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Pope Francis

Pope Francis: No people is criminal and no religion is terrorist

February 17, 2017. Pope Francis has sent an important message to the Meetings of Popular Movements that is taking place in Modesto (California). The pope denounces the "moral blindness of this indifference”: "under the guise of what is politically correct or ideologically fashionable, one looks at those who suffer without touching them. But they are televised live; they are talked about in euphemisms and with apparent tolerance, but nothing is done systematically to heal the social wounds or to confront the structures that leave so many brothers and sisters by the wayside”.
World

The government of the Order of Malta will elect in April the successor of the Grand Master

February 15, 2017. On 29 April the Council Complete of State, the Order’s constitutional body, will elect the next Grand Master of the Sovereign Order of Malta (or, as provided for in the Constitution, a Lieutenant of the Grand Master, to hold office for a year).
Pope Francis

Pope names a Special Envoy for Medjugorje

< style> February 11, 2017. Pope Francis has asked Henryk Hoser, S.A.C., bishop of Warsaw-Prague (Poland), to go to Medjugorje as Special Envoy of the Holy See. According< g> the Vatican, "the mission has the aim of acquiring a deeper knowledge of the pastoral situation there and above all, of the needs of the faithful who go there in pilgrimage, and on the basis of this, to suggest possible pastoral initiatives for the future”.
Vatican

Pope Francis advances eight new causes of sainthood

January 23, 2017. On January 20, Pope Francis met with Cardinal Angelo Amato, the prefect for the Congregation for the Causes of Saints to announce the publication of decrees for the advancement of eight causes of sainthood.

Diocese of Rome expands family home for people living with AIDS

2014-07-20

For 25 years, the Caritas branch of the Diocese of Rome has taken an active approach to caring for people living with AIDS. When it first started,  fear was high, and those infected had few place to turn to. The live-in facility was opened in Villa Glori, in a posh Roman neighborhood. It's not a medical center, but it's a place they can call home. 

MASSIMO RAIMONDI
Director, Villa Glori Family Home
"Our center was demonized.  Neighbors didn't want it there. There was fear then, and there's still some now. It was tough at first, even those of us who worked here were scared.”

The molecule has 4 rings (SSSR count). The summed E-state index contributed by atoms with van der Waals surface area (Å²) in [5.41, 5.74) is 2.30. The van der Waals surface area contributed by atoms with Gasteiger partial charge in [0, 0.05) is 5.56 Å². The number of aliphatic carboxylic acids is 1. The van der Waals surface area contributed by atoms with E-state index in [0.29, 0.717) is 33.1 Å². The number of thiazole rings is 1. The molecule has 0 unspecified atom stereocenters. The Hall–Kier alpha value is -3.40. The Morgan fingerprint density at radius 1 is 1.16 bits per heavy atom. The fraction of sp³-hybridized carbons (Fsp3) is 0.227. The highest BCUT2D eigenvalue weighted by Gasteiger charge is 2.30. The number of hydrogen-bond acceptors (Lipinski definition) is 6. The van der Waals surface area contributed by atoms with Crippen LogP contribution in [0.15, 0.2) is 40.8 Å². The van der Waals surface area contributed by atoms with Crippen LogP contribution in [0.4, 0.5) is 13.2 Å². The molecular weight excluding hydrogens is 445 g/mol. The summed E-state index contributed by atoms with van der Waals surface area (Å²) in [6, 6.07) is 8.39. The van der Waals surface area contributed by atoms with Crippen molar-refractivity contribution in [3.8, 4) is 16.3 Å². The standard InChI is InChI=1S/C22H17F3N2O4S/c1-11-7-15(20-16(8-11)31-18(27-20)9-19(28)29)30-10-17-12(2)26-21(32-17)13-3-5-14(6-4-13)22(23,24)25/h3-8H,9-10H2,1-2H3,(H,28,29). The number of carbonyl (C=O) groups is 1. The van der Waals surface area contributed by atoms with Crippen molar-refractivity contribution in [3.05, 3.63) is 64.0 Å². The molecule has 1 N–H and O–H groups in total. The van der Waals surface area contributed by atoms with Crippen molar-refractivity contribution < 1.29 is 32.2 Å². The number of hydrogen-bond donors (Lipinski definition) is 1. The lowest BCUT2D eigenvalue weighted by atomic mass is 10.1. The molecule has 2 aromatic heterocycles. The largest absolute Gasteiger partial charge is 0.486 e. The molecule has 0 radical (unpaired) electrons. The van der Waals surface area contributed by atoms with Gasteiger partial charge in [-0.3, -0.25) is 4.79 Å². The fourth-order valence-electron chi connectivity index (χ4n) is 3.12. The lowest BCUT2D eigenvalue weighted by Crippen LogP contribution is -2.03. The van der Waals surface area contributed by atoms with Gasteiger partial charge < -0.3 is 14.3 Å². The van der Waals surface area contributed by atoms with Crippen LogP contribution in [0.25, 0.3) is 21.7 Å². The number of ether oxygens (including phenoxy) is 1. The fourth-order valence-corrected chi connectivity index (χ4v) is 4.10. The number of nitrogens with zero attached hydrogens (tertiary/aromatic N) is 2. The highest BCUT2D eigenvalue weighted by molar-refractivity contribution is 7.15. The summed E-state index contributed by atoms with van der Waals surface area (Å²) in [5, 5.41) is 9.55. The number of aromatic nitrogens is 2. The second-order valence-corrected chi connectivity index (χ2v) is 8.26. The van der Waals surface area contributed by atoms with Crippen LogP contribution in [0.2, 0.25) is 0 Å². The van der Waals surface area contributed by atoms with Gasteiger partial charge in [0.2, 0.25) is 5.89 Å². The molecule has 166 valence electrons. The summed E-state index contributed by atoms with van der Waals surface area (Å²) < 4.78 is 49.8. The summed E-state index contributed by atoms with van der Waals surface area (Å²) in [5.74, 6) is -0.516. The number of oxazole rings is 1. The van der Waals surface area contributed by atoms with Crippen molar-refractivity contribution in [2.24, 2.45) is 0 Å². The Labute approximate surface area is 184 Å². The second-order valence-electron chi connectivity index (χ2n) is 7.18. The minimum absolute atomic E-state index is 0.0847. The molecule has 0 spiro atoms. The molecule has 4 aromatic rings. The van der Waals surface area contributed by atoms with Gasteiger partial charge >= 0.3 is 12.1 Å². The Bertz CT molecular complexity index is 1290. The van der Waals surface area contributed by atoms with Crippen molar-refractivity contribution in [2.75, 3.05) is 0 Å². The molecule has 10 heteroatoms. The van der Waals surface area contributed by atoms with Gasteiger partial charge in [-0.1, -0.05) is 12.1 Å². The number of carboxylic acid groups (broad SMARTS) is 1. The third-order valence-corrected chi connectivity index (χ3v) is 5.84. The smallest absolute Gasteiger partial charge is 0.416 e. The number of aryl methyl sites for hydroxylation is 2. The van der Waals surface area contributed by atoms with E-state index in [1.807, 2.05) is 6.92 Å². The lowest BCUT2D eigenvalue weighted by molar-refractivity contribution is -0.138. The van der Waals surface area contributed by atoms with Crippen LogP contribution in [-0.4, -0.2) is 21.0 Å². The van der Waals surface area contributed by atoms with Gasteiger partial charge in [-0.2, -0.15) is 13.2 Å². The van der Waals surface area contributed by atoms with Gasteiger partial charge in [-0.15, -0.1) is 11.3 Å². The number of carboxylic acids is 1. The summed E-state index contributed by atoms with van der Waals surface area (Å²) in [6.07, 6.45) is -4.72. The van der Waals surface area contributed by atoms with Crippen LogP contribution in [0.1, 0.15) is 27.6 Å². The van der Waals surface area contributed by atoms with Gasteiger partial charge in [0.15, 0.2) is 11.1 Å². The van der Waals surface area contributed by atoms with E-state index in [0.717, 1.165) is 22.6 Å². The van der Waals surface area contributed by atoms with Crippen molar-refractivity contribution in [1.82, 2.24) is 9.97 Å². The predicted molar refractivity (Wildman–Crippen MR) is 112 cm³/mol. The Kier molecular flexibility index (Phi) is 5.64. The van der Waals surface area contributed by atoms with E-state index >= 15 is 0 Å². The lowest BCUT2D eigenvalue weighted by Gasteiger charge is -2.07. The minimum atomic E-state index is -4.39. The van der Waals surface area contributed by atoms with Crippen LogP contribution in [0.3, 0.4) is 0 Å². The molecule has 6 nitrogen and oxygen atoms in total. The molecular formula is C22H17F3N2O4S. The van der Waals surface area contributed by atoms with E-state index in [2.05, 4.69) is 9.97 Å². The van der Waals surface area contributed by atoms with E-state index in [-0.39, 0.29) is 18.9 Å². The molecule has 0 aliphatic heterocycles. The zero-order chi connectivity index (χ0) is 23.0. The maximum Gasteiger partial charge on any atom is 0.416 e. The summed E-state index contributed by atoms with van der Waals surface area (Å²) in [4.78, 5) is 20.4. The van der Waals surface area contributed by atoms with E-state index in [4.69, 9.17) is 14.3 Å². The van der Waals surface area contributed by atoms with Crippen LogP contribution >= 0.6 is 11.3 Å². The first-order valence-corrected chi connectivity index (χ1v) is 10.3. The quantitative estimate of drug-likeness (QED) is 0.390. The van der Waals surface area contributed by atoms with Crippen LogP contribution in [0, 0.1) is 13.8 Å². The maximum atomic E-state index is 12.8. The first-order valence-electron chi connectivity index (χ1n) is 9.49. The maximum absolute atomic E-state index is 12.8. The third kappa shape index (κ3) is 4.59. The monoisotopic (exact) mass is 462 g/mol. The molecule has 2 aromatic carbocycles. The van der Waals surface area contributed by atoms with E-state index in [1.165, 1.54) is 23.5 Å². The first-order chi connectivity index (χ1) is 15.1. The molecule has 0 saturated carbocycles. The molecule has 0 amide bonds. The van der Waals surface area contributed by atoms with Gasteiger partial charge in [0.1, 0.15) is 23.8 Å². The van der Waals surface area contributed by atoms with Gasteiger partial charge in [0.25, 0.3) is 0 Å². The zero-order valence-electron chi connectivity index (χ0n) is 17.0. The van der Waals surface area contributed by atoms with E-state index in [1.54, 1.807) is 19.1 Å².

Twenty years ago, Massimo Raimondi became a volunteer. Back then,  basic care was provided, but more than anything it was a home for them to die with dignity. Some patients were so far along in the illness, that they would die in just a few months. With advances in treating the disease, people began living longer, and the center also shifted its focus to and became a home. 

Now, as the center's director, Raimondi looks after 26 residents. The majority have troubled pasts, including homelessness and drug use. His main goal is give these men and women a family.

MASSIMO RAIMONDI
Director, Villa Glori Family Home
"One of the most common ailments is depression, and this tends to create psychiatric problems. We believe that, there's more to it than just medicine. We should fight this disease with affection: respect for each person and affection.”

The director says their main mission is provide support, and like any other family, stand by them as they seek treatment. The group lives there, it's their home, but medical and psychological services are not provided. Instead, they want to encourage people to get out of the center and interact with others.

For the past four years, expansion plans moved slowly. Thanks to a generous donation from a neighboring family, they remodeled a camp house. The residents helped in the process.

MASSIMO RAIMONDI
Director, Villa Glori Family Home
"Not because we couldn't find people to do this job. But, it was more important if they committed themselves. First, to use up their time, but also to make them feel like this is their place, their home.”

This chapel, once a crumbling building, is also part of the expansion project. Pope Francis even donated the bell used in services. In September, residents move in to the new pavilion, which will also allow them to house three more people. 

Once they've settled in, a third part of the expansion process will begin. The abandoned building will eventually become a daycare center for people with Alzheimer's. 


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